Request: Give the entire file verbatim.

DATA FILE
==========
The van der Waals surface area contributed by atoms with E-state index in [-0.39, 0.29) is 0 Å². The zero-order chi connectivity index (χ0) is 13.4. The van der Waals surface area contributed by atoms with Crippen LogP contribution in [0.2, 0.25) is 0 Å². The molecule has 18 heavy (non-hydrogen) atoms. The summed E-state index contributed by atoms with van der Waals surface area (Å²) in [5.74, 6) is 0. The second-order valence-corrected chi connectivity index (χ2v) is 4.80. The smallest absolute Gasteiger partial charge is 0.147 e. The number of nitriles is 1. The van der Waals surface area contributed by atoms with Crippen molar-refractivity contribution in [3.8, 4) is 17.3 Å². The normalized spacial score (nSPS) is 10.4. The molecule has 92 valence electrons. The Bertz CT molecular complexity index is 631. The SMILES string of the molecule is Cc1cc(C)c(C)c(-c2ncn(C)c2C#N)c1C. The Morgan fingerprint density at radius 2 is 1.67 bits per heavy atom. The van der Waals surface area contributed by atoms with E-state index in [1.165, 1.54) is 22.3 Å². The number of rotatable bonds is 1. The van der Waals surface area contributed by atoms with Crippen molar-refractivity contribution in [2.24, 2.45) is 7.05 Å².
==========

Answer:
The van der Waals surface area contributed by atoms with E-state index in [-0.39, 0.29) is 0 Å². The zero-order chi connectivity index (χ0) is 13.4. The van der Waals surface area contributed by atoms with Crippen LogP contribution in [0.2, 0.25) is 0 Å². The molecule has 18 heavy (non-hydrogen) atoms. The summed E-state index contributed by atoms with van der Waals surface area (Å²) in [5.74, 6) is 0. The second-order valence-corrected chi connectivity index (χ2v) is 4.80. The smallest absolute Gasteiger partial charge is 0.147 e. The number of nitriles is 1. The van der Waals surface area contributed by atoms with Crippen molar-refractivity contribution in [3.8, 4) is 17.3 Å². The normalized spacial score (nSPS) is 10.4. The molecule has 92 valence electrons. The Bertz CT molecular complexity index is 631. The SMILES string of the molecule is Cc1cc(C)c(C)c(-c2ncn(C)c2C#N)c1C. The Morgan fingerprint density at radius 2 is 1.67 bits per heavy atom. The van der Waals surface area contributed by atoms with E-state index in [1.165, 1.54) is 22.3 Å². The number of rotatable bonds is 1. The van der Waals surface area contributed by atoms with Crippen molar-refractivity contribution in [2.24, 2.45) is 7.05 Å².